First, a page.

9. MONTA ELLIS (early termination option)
2012-13 salary: $11 million
The only thing Monta Ellis chases more than shots is new ink, and while he’s averaged at least 20 points a night four times in his career, it’ll be virtually impossible for him to do that with the Bucks. Too many mouths to feed.
We wish there was a way we could right a wrong, give Ellis a contract starting around the mid-level exception, and turn him into a sixth man on a playoff team. If you’re paying Ellis $11 million a year to hurt you defensively, launch pull-up jumpers with 20 seconds left on the shot clock and turn himself into a one-man wrecking ball on offense, then chances are you’re probably not in the playoffs. He’s not a bad player. But he’s a very good player who will ultimately be paid like a star.
Does he opt out and test free agency? We doubt it. He has $11 million reasons not to.
8. BRANDON JENNINGS (restricted)
2012-13 salary: $3.2 million
Between Derrick Rose, Russell Westbrook and Kyrie Irving, Brandon Jennings was lost in the shuffle, and you can look at that one of two ways for Milwaukee. First, his career averages (16.8 points, 5.5 dimes, 42 percent shooting) mean he hasn’t lived up to expectations and may end up submarine-ing your financial flexibility if given a mammoth deal. Or you can say this: though not necessarily the plan, his slow start and the fact that Milwaukee is about the furthest place from a major TV market possible is causing a lot of people to forget Jennings even exists.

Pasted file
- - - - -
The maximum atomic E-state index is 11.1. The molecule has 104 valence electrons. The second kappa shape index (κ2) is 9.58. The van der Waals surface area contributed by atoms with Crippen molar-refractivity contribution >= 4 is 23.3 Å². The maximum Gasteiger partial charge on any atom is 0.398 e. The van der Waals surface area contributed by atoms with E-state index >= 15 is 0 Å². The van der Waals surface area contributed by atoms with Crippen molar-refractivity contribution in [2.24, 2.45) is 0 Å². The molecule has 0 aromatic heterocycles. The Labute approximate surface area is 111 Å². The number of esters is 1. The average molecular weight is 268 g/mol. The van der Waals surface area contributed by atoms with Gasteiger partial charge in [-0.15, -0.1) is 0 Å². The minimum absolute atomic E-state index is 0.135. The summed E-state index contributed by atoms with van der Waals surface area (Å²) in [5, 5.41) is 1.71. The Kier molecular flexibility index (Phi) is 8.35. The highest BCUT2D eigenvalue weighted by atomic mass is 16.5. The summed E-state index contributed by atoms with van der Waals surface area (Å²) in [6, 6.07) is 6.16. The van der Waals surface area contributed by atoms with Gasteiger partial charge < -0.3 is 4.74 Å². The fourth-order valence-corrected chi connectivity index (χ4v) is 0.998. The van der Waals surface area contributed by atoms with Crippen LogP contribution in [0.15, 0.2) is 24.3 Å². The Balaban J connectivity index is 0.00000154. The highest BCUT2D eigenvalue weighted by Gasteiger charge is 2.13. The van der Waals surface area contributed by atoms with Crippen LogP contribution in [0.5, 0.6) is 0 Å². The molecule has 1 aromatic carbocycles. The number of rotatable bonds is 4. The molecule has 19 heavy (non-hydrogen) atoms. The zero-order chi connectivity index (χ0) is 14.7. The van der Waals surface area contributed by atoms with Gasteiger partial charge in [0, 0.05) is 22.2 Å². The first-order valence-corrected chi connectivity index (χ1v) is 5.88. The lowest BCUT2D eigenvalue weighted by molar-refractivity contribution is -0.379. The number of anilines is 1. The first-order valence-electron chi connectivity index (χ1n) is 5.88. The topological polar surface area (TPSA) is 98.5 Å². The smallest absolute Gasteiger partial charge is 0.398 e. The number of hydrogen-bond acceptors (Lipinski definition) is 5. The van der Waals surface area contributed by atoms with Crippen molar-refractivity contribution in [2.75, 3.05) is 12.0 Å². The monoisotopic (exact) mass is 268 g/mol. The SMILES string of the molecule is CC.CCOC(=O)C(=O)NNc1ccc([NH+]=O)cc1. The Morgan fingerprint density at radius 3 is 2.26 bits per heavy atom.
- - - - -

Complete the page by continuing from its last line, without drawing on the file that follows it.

Jennings feels the pressure, and does plan on making the playoffs this year. But when was the last time anything he planned on came true? The last prediction we heard from him, he said it was time to become an All-Star. That was in the summer of 2011. Now, it’s a year later and even at just 23, he still doesn’t look like a max salary player. The Bucks are hesitating on a contract extension, and if they allow their point guard to get to restricted free agency, who knows what’ll happen?
7. TY LAWSON (restricted)
2012-13 salary: $2.5 million
There’s no better place in the league for Lawson than in Denver, where the thin air takes him from one of the fastest players in the league to a damn cheetah. Hopefully, and this entails the Nuggets’ brass being smart, they lock him up before he can find his way into restricted free agency. Point guards are always worth a lot of money, especially in the modern game where having a spectacular lead general is like flopping a Royal Flush. But point guards who can score at a high efficiency (16.4 points a night on 49 percent shooting) while finishing with a 2.69 assist/turnover ratio are like hitting the jackpot.
The 24-year-old Lawson is coming off a playoff series against the Lakers where he averaged over 20 points a game on nearly 52 percent shooting. You don’t think the rest of the league noticed? Denver knows that, too.